To extend the fishing metaphor further, many people don’t like fishing.  It can be complicated.  It requires preparation and equipment.  You need to learn about species of fish and bait and casting and reeling and water depth and temperatures.   When it comes to people, it also seems complicated.  There’s so much to learn about the Bible, and people ask hard questions, and we have our own questions and doubts and sometimes we don’t feel so close to God.   Just as you don’t need to be an authority on fishing to catch a fish, you don’t need to have a theology degree to reach out to people.   I know people who read books and watch videos about how to fish.  For me, that’s never going to happen, but I’ve still caught fish.  Once I caught a real beauty!   You don’t have to be an authority on fishing to enjoy it or have some success; as long as you get out there, there’s the possibility that you will catch something. What you do need is the desire to fish, and as you fish, you listen, learn and grow.

 

Many don’t like fishing because it’s a messy, smelly business.  Fish right out of the water are slimy and hard to hold.  Sometimes they bite.  Cleaning them up is absolutely gross.  In the Church we don’t always get a choice about who we attract – some people are easier to love than others; some have a lot of needs; some are takers, not givers.   So we worry about what could happen if new people actually get into the church boat.  What are we going to do with them?  They may have their own ideas about things or want to take over my job, they may even sit in my seat!  Do you know how most congregations deal with these challenges?  They implement a catch and release policy.  We drag them into the boat, get our picture taken so we can post it on snapchat and then throw them back and let them swim away, hoping we haven’t hurt them too much.   Or we try not to have any more fish than we can deal with at one time.   According to Acts, when the apostles fished, thousands responded on the same day – it was messy but somehow they made room for everyone, shared the love of Christ with one another, told them the gospel – and then taught them to fish.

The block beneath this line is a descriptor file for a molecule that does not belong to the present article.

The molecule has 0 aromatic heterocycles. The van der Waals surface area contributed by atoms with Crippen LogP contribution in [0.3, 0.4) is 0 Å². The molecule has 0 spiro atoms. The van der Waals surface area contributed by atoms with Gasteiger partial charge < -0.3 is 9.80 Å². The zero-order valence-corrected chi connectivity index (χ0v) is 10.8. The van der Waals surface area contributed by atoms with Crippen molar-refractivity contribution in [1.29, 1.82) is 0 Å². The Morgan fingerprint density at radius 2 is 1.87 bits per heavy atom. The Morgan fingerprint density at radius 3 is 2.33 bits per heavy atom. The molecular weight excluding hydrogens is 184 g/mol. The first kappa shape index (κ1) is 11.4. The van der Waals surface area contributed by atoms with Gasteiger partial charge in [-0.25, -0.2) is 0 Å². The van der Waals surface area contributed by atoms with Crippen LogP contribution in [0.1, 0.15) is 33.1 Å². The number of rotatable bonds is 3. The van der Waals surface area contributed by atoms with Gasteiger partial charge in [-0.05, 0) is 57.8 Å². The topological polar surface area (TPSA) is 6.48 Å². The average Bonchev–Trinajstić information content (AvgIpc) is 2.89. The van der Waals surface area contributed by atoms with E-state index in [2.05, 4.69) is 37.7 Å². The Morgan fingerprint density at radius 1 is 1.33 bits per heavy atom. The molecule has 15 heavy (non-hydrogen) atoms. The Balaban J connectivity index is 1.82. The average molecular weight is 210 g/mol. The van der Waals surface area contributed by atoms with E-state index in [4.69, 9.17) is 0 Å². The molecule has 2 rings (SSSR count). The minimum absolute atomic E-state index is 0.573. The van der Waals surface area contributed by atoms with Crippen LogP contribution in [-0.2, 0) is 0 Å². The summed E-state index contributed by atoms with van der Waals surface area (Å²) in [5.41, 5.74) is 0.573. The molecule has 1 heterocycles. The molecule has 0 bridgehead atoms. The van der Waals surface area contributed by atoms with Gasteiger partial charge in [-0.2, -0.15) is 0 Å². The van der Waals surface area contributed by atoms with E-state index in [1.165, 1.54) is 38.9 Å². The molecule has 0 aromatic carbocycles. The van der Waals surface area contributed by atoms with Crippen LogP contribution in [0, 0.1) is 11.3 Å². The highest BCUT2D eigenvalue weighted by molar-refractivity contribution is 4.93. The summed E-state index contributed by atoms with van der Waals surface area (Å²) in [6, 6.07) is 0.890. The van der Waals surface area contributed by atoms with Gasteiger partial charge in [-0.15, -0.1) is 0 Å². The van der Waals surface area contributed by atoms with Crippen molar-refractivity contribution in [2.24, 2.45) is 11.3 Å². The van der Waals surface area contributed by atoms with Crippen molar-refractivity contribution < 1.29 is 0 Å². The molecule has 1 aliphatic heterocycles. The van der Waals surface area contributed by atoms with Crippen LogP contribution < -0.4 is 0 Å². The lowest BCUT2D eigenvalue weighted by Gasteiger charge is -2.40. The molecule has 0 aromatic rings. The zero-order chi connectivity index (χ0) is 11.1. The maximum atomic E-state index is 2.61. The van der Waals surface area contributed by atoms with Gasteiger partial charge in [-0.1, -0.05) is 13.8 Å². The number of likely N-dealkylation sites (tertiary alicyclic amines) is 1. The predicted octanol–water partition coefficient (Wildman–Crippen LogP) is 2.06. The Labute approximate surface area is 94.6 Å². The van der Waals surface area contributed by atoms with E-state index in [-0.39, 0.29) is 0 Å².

Rain or shine, messy or not, easy or trying – serious fishermen fish.  As one congregation put it,“our life as a church is essentially a story of evangelism.  23 years ago when we began, our hearts were overwhelmed with the need to reach unchurched people.  Today, our heartbeat remains the same.  We believe lost people matter to God.  They matter to us.” Jesus called people to follow him, not so they could all have a good time together, but so they would become “fishers of men”.    He calls us for the same purpose.  And so with Paul “I solemnly urge you:  proclaim the message; be persistent…convince, rebuke, and encourage, with the utmost patience in teaching…do the work of an evangelist” (2 Timothy 4: 2 & 5).